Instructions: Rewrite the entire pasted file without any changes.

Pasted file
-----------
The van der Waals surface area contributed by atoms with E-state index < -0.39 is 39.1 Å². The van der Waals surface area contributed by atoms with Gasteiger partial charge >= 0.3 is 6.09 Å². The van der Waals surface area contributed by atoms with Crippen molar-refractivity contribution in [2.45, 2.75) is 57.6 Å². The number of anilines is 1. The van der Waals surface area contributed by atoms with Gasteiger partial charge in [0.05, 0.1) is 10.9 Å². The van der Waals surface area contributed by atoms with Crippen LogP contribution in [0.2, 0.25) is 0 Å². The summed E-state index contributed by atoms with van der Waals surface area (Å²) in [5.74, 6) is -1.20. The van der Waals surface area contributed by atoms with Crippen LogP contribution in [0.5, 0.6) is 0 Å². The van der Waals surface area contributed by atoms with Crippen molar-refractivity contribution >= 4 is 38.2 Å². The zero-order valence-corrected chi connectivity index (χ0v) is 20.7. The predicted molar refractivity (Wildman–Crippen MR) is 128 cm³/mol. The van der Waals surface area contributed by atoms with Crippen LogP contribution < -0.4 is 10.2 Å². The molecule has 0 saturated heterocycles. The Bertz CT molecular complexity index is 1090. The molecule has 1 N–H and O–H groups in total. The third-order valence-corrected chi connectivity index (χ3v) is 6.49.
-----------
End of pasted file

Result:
The van der Waals surface area contributed by atoms with E-state index < -0.39 is 39.1 Å². The van der Waals surface area contributed by atoms with Gasteiger partial charge >= 0.3 is 6.09 Å². The van der Waals surface area contributed by atoms with Crippen molar-refractivity contribution in [2.45, 2.75) is 57.6 Å². The number of anilines is 1. The van der Waals surface area contributed by atoms with Gasteiger partial charge in [0.05, 0.1) is 10.9 Å². The van der Waals surface area contributed by atoms with Crippen LogP contribution in [0.2, 0.25) is 0 Å². The summed E-state index contributed by atoms with van der Waals surface area (Å²) in [5.74, 6) is -1.20. The van der Waals surface area contributed by atoms with Crippen LogP contribution in [0.5, 0.6) is 0 Å². The van der Waals surface area contributed by atoms with Crippen molar-refractivity contribution >= 4 is 38.2 Å². The zero-order valence-corrected chi connectivity index (χ0v) is 20.7. The predicted molar refractivity (Wildman–Crippen MR) is 128 cm³/mol. The van der Waals surface area contributed by atoms with Crippen LogP contribution < -0.4 is 10.2 Å². The molecule has 0 saturated heterocycles. The Bertz CT molecular complexity index is 1090. The molecule has 1 N–H and O–H groups in total. The third-order valence-corrected chi connectivity index (χ3v) is 6.49.